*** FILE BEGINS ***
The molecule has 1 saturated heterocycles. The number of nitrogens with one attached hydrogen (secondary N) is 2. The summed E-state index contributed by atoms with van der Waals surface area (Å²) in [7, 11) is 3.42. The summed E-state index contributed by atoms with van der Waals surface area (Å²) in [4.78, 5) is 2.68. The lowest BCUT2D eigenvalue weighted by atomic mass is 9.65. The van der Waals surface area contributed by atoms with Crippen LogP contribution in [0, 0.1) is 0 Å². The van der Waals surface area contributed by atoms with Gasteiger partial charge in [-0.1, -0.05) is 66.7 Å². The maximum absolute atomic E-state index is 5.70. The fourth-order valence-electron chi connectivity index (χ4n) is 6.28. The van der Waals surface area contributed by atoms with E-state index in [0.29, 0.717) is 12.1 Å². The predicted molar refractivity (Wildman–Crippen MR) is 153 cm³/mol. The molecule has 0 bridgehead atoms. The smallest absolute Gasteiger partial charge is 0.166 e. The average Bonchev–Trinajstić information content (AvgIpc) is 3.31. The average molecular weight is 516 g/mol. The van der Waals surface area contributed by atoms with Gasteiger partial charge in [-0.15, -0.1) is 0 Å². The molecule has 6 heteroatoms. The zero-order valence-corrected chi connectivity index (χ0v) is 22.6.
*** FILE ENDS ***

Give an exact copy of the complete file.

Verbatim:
The molecule has 1 saturated heterocycles. The number of nitrogens with one attached hydrogen (secondary N) is 2. The summed E-state index contributed by atoms with van der Waals surface area (Å²) in [7, 11) is 3.42. The summed E-state index contributed by atoms with van der Waals surface area (Å²) in [4.78, 5) is 2.68. The lowest BCUT2D eigenvalue weighted by atomic mass is 9.65. The van der Waals surface area contributed by atoms with Crippen LogP contribution in [0, 0.1) is 0 Å². The van der Waals surface area contributed by atoms with Gasteiger partial charge in [-0.1, -0.05) is 66.7 Å². The maximum absolute atomic E-state index is 5.70. The fourth-order valence-electron chi connectivity index (χ4n) is 6.28. The van der Waals surface area contributed by atoms with E-state index in [0.29, 0.717) is 12.1 Å². The predicted molar refractivity (Wildman–Crippen MR) is 153 cm³/mol. The molecule has 0 bridgehead atoms. The smallest absolute Gasteiger partial charge is 0.166 e. The average Bonchev–Trinajstić information content (AvgIpc) is 3.31. The average molecular weight is 516 g/mol. The van der Waals surface area contributed by atoms with Gasteiger partial charge in [-0.15, -0.1) is 0 Å². The molecule has 6 heteroatoms. The zero-order valence-corrected chi connectivity index (χ0v) is 22.6.